• "I think we ought to have a new rule: You can ask two questions, and then we can pick the one we want to answer."
  • "Charlie, the answer to the question "Is he alive or dead" -- the answer is yes, he is alive or dead. (Laughter.)"(referring to bin Laden)
  • "...And of course, even a blind squirrel finds a nut once in a while."
  • "I mean, let's face it. They weren't exactly baking cookies in those caves." (In response to why U.S. bombers killed people hiding in caves.)
  • "I don't do diplomacy."
  • "You go to war with the army you have."
  • "Well, Dick, calibrate me, but the first thing I'd say is I don't believe you have the war plan -- (laughter) -- a fact which does not make me unhappy. (Laughter.)"
  • "Reports that say that something hasn't happened are always interesting to me, because as we know, there are known knowns; there are things we know we know. We also know there are known unknowns; that is to say we know there are some things we do not know. But there are also unknown unknowns - the ones we don't know we don't know."
  • "Go massive. Sweep it all up. Things related and not." (Sept. 11, 2001)

Affiliation History

Institutional Affiliations

Government Posts/Panels/Commissions

Corporate Connections/Business Interests


See also

External links

  • Works
    • What the Secretary Has Been Saying ( official speeches and transcripts
    • Rumsfeld's Rules ( advice on government, business and life, January 29, 2001
    • Strategic Imperatives in East Asia by Donald Rumsfeld (Heritage Foundation, 1998) ISBN B0006FCPRU
    • Donald Rumsfeld's Project Syndicate op/eds (
  • Biographies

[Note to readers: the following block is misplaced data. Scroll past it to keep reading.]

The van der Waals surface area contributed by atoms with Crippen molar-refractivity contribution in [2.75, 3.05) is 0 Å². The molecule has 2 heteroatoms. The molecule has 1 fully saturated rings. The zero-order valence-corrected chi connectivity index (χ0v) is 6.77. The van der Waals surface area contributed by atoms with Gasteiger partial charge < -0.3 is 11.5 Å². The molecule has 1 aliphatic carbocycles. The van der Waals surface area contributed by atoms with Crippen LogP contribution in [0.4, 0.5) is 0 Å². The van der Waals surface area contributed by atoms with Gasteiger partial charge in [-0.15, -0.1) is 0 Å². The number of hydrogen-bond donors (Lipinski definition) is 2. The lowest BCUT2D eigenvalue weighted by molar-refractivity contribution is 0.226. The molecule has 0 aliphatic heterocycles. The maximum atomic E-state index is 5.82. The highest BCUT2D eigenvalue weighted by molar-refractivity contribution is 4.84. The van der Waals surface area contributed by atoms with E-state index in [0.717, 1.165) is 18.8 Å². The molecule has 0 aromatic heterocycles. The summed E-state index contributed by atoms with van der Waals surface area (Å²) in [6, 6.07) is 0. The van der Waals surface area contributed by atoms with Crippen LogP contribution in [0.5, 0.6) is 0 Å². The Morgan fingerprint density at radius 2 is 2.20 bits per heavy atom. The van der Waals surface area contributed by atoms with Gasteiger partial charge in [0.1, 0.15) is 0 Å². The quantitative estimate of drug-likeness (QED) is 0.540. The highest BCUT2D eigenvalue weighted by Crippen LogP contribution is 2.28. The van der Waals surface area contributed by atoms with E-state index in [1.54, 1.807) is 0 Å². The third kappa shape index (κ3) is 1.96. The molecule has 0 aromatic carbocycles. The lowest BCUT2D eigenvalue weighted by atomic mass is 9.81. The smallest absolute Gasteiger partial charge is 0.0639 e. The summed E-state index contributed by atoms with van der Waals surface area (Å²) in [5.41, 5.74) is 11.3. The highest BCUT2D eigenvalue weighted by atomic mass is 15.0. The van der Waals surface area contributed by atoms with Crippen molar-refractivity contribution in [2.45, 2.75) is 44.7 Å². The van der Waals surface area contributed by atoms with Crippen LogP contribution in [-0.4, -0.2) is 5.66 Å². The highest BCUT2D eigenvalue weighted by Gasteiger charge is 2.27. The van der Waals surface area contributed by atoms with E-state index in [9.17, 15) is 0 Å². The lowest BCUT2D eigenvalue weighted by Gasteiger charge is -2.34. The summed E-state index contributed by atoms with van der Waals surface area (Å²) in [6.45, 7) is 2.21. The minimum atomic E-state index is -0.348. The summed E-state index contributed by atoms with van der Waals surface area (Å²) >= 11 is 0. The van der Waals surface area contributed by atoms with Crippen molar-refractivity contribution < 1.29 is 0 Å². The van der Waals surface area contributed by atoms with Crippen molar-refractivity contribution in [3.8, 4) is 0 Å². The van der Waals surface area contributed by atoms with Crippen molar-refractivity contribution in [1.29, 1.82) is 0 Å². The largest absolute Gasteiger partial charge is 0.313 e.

• White House Biography (
    • Department of Defense Biography (
    • Rumsfeld's War: The Untold Story of America's Anti-Terrorist Commander by Rowan Scarborough (Regnery Publishing, 2004) ISBN 0895260697
    • Rumsfeld: A Personal Portrait by Midge Decter (Regan Books, 2003) ISBN 0060560916
    • The Rumsfeld Way: The Leadership Wisdom of a Battle-Hardened Maverick by Jeffrey A. Krames (McGraw-Hill, 2002) ISBN 0071406417
  • Directories
    • Looksmart - Donald Rumsfeld ( directory category
    • Yahoo! - Donald Rumsfeld ( directory category
  • Articles



Preceded by:
U.S. Representative of Illinois's 13th Congressional District
1963 – 1969
Succeeded by:
Phil Crane
Preceded by:
Alexander Haig
White House Chief of Staff
Succeeded by:
Dick Cheney
Preceded by:
James R. Schlesinger
Secretary of Defense
Succeeded by:
Harold Brown
Preceded by:
William S. Cohen
Secretary of Defense
2001 – present (a)
Succeeded by:
Preceded by:
John W. Snow
United States Presidential Line of Succession
Succeeded by:
Alberto Gonzales

Template:Succession footnote Template:End boxbg:Доналд Ръмсфелд da:Donald Rumsfeld de:Donald Rumsfeld fr:Donald Rumsfeld it:Donald Rumsfeld ms:Donald Rumsfeld nl:Donald Rumsfeld ja:ドナルド・ラムズフェルド no:Donald Rumsfeld